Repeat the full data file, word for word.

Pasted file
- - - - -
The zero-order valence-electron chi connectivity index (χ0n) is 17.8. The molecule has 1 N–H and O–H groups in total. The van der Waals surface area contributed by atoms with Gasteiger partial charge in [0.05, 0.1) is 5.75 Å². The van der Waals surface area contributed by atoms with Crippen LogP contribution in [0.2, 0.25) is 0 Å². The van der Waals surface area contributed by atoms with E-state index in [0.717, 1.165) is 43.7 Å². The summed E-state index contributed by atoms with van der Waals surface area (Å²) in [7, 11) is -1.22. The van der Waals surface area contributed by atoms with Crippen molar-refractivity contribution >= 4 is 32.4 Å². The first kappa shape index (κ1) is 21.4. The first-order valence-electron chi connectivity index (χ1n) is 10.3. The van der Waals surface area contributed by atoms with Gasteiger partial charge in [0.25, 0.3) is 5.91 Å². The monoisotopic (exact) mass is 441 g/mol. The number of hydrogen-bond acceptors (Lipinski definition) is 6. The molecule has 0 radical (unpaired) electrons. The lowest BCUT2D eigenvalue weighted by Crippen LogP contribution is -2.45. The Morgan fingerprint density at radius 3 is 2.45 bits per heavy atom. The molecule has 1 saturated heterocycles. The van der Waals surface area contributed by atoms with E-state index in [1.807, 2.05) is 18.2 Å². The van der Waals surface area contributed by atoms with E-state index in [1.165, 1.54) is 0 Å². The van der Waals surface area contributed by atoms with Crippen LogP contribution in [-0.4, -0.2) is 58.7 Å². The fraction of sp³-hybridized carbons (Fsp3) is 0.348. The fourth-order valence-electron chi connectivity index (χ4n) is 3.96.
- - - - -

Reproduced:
The zero-order valence-electron chi connectivity index (χ0n) is 17.8. The molecule has 1 N–H and O–H groups in total. The van der Waals surface area contributed by atoms with Gasteiger partial charge in [0.05, 0.1) is 5.75 Å². The van der Waals surface area contributed by atoms with Crippen LogP contribution in [0.2, 0.25) is 0 Å². The van der Waals surface area contributed by atoms with E-state index in [0.717, 1.165) is 43.7 Å². The summed E-state index contributed by atoms with van der Waals surface area (Å²) in [7, 11) is -1.22. The van der Waals surface area contributed by atoms with Crippen molar-refractivity contribution >= 4 is 32.4 Å². The first kappa shape index (κ1) is 21.4. The first-order valence-electron chi connectivity index (χ1n) is 10.3. The van der Waals surface area contributed by atoms with Gasteiger partial charge in [0.25, 0.3) is 5.91 Å². The monoisotopic (exact) mass is 441 g/mol. The number of hydrogen-bond acceptors (Lipinski definition) is 6. The molecule has 0 radical (unpaired) electrons. The lowest BCUT2D eigenvalue weighted by Crippen LogP contribution is -2.45. The Morgan fingerprint density at radius 3 is 2.45 bits per heavy atom. The molecule has 1 saturated heterocycles. The van der Waals surface area contributed by atoms with E-state index in [1.807, 2.05) is 18.2 Å². The van der Waals surface area contributed by atoms with E-state index in [1.165, 1.54) is 0 Å². The van der Waals surface area contributed by atoms with Crippen LogP contribution in [-0.4, -0.2) is 58.7 Å². The fraction of sp³-hybridized carbons (Fsp3) is 0.348. The fourth-order valence-electron chi connectivity index (χ4n) is 3.96.